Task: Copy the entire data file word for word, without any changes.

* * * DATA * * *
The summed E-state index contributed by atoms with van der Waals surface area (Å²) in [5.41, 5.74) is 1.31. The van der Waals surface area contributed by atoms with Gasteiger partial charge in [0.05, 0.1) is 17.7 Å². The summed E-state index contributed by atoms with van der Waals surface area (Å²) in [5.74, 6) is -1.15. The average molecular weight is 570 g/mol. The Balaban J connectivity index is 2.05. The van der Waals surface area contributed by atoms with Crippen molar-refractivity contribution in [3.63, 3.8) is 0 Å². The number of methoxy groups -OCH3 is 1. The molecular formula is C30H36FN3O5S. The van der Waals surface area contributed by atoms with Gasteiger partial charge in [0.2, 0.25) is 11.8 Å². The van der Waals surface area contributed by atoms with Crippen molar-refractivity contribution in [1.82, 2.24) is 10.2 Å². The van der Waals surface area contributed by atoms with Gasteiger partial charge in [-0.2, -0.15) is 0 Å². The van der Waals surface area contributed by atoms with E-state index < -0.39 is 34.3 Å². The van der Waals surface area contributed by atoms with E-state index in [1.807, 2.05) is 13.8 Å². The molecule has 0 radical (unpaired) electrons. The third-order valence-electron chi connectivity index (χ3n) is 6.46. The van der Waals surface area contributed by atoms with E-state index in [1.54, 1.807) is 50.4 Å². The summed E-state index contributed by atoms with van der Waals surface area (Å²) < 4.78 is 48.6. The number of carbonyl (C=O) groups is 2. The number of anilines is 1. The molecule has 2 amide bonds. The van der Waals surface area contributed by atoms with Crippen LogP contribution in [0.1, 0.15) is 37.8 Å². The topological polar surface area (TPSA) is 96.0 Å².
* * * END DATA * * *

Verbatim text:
The summed E-state index contributed by atoms with van der Waals surface area (Å²) in [5.41, 5.74) is 1.31. The van der Waals surface area contributed by atoms with Gasteiger partial charge in [0.05, 0.1) is 17.7 Å². The summed E-state index contributed by atoms with van der Waals surface area (Å²) in [5.74, 6) is -1.15. The average molecular weight is 570 g/mol. The Balaban J connectivity index is 2.05. The van der Waals surface area contributed by atoms with Crippen molar-refractivity contribution in [3.63, 3.8) is 0 Å². The number of methoxy groups -OCH3 is 1. The molecular formula is C30H36FN3O5S. The van der Waals surface area contributed by atoms with Gasteiger partial charge in [0.2, 0.25) is 11.8 Å². The van der Waals surface area contributed by atoms with Crippen molar-refractivity contribution in [1.82, 2.24) is 10.2 Å². The van der Waals surface area contributed by atoms with Gasteiger partial charge in [-0.2, -0.15) is 0 Å². The van der Waals surface area contributed by atoms with E-state index < -0.39 is 34.3 Å². The van der Waals surface area contributed by atoms with E-state index in [1.807, 2.05) is 13.8 Å². The molecule has 0 radical (unpaired) electrons. The third-order valence-electron chi connectivity index (χ3n) is 6.46. The van der Waals surface area contributed by atoms with E-state index in [1.54, 1.807) is 50.4 Å². The summed E-state index contributed by atoms with van der Waals surface area (Å²) < 4.78 is 48.6. The number of carbonyl (C=O) groups is 2. The number of anilines is 1. The molecule has 2 amide bonds. The van der Waals surface area contributed by atoms with Crippen LogP contribution in [0.1, 0.15) is 37.8 Å². The topological polar surface area (TPSA) is 96.0 Å².